More Than Numbers

by Megan Schliesman

Last week KT Horning tweeted that it would be a great year to be on the Coretta Scott King Award Committee because of all the outstanding novels by African American authors that have been published so far in 2014. At the time, I’d just finished novelist Teresa E. Harris’s terrific debut book, The Perfect Place (Clarion), and had also been thinking about what a great year it’s been for longer books in general by African American authors.

It’s late November, and we are still waiting for many 2014 books to come into the CCBC (we moved in August, complicating our deliveries), but I’ve listed below what we’ve documented so far in terms of fiction and longer non-fiction we’ve received by Black authors (yes, we count picture books, too, we just aren’t listing them here):

  • Alexander, Kwame. The Crossover. Houghton Mifflin Harcourt
  • Barber, Tiki & Ronde. Extra Innings. Paula Weisman Book / Simon & Schuster
  • Booth, Coe. Kinda Like Brothers. Scholastic Press
  • Colbert, Brandy. Pointe. G. P. Putnam’s Sons
  • Curtis, Christopher Paul. The Madman of Piney Woods. Scholastic Press
  • DePrince, Michaela. Taking Flight: From War Orphan to Star Ballerina. Alfred A. Knopf
  • English, Karen. The Carver Chronicles: Skateboard Party. Illus Laura Freeman. Clarion Books
  • Flake, Sharon G. The Unstoppable Octobia May. Scholastic
  •  Freeman, Shannon. The Public Eye: A Port City High Novel. Saddleback
  • Giles, Lamar. Fake ID. Amistad /  HarperCollins
  • Harris, Teresa E. The Perfect Place. Clarion Books
  • Hegamin, Tonya Cherie. Willow. Candlewick Press
  • Johnson, Alaya Dawn. Love Is the Drug. Arthur A. Levine Books / Scholastic
  • Johnson, Varian. The Great Greene Heist. Arthur A. Levine / Scholastic
  • Magoon, Kekla. How It Went Down. Hentry Holt
  • Mitchell, Don. The Freedom Summer Murders. Scholastic Press
  • Moore, Stephanie Perry and Derrick Moore. All In / Stand Firm (Grovehill Giants Series). Saddleback
  • Moore, Stephanie Perry and Derrick Moore. Real Diva/Man Up (Grovehill Giants Series). Saddleback
  • Moore, Stephanie Perry and Derrick Moore. Scream Loud / Quiet Strength (Grovehill Giants Saddleback
  • Moore, Stephanie Perry. Make Something of It (The Sharp Sisters). Darby Creek / Lerner
  • Moses, Shelia P. The Sittin’ Up. G. P. Putnam’s Sons
  • Myers, Walter Dean. On a Clear Day. Crown Books
  • Nelson, Marilyn. How I Discovered Poetry.  Dial
  • Neri, G. Knock Out Games. Carolrhoda LAB
  • Patrick, Denise Lewis. A Matter of Souls. Carolrhoda LAB
  • Pinkney, Andrea Davis. The Red Pencil. Little, Brown
  • Reynolds, Jason. When I Was the Greatest. Atheneum
  • Stoudemire, Amar’e. Standing Tall And Talented: Most Valuable. Scholastic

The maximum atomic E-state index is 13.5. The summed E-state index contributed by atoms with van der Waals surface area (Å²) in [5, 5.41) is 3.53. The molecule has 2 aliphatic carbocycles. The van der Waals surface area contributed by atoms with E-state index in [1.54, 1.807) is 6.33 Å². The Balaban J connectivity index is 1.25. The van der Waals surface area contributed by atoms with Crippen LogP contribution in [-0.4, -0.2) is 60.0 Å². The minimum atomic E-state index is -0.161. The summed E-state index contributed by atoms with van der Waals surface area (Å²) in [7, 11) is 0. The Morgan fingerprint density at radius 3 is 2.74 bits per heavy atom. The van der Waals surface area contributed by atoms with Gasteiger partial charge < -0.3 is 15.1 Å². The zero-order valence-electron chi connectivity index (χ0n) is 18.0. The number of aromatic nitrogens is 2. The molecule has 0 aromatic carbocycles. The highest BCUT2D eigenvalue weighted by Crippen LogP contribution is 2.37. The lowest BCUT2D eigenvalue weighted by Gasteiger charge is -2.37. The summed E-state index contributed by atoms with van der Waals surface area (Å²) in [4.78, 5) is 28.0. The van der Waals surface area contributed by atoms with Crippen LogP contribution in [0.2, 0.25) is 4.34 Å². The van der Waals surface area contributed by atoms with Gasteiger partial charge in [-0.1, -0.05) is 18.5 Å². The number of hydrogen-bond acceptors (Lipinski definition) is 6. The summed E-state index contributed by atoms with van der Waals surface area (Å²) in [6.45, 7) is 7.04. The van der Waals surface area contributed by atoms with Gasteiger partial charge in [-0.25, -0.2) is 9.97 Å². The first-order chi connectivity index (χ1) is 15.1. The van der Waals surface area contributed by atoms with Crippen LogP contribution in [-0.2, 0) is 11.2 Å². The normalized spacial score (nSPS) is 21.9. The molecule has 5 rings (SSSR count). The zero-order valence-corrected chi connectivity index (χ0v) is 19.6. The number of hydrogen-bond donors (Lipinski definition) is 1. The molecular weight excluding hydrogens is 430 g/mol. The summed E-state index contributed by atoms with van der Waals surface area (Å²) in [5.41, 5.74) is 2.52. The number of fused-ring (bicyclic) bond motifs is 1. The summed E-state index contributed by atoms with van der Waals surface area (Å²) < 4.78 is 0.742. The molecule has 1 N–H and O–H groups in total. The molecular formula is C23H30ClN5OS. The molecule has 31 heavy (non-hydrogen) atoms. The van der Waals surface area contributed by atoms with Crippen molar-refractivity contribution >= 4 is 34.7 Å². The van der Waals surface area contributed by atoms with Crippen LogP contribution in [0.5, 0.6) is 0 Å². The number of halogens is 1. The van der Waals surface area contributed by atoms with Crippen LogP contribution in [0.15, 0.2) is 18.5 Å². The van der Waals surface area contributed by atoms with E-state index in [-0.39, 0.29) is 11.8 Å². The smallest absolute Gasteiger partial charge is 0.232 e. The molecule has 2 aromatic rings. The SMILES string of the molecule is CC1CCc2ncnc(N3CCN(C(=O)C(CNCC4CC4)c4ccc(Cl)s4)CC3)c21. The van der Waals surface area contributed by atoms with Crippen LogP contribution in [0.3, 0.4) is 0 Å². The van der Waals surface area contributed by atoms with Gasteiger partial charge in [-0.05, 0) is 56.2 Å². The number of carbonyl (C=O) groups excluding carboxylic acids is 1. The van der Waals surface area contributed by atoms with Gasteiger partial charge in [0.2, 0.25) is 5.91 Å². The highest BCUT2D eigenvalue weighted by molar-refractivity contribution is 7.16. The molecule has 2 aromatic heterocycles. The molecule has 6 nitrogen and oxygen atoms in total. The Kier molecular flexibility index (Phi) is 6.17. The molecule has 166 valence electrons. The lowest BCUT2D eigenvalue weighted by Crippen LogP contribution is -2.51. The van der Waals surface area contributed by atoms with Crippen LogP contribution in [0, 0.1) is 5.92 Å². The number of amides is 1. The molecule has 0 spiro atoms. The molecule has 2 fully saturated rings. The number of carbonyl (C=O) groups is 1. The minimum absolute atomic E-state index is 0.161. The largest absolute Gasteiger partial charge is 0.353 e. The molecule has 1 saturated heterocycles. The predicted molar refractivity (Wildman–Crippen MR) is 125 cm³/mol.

• Woods, Brenda. The Blossoming Universe of Violet Diamond. Nancy Paulsen Books / Penguin
  • Woodson, Jacqueline. Brown Girl Dreaming. Nancy Paulsen Books / Penguin

I haven’t read them all, but besides The Perfect Place, some of my favorites from the list above include The Crossover, Kinda Like Brothers, The Madman of Piney Woods, How It Went Down, The Knock-Out Game, Love Is the Drug, How I Discovered Poetry, and Brown Girl Dreaming. These and several others from the list above are already on our ever-growing compilation of books we’ll be including in CCBC Choices 2015, the most recent edition (still under construction) of our annual best-of-the-year list, which will be finalized by mid-January.

It’s not just the Coretta Scott King Award Committee, but all of us who are charged with reading, evaluating, and recommending books for children and teens, whether it’s through award committees like the King, Newbery, Printz and others; through best-of-the-year lists; through reviews; or in other ways, who benefit when there are more books to consider by African American authors and all authors of color. If we take our work seriously, we know that finding great stories and great books of information that also, critically, speak to specific cultural experiences and reflect culturally diverse perspectives, is essential to the larger world of kids and books and reading, regardless of the criteria for a specific award or list.

So as we talk about numbers, which is an important dimension of the discussion about diversity and publishing, it’s important that we don’t lose sight of the terrific books by people of color that are published each and every year. At the same time, it’s important we understand that the more books by people of color that are published, including books by new authors and illustrators like Teresa E. Harris, the better the outcome for everyone—publishers, librarians, teachers, and, of course, young readers.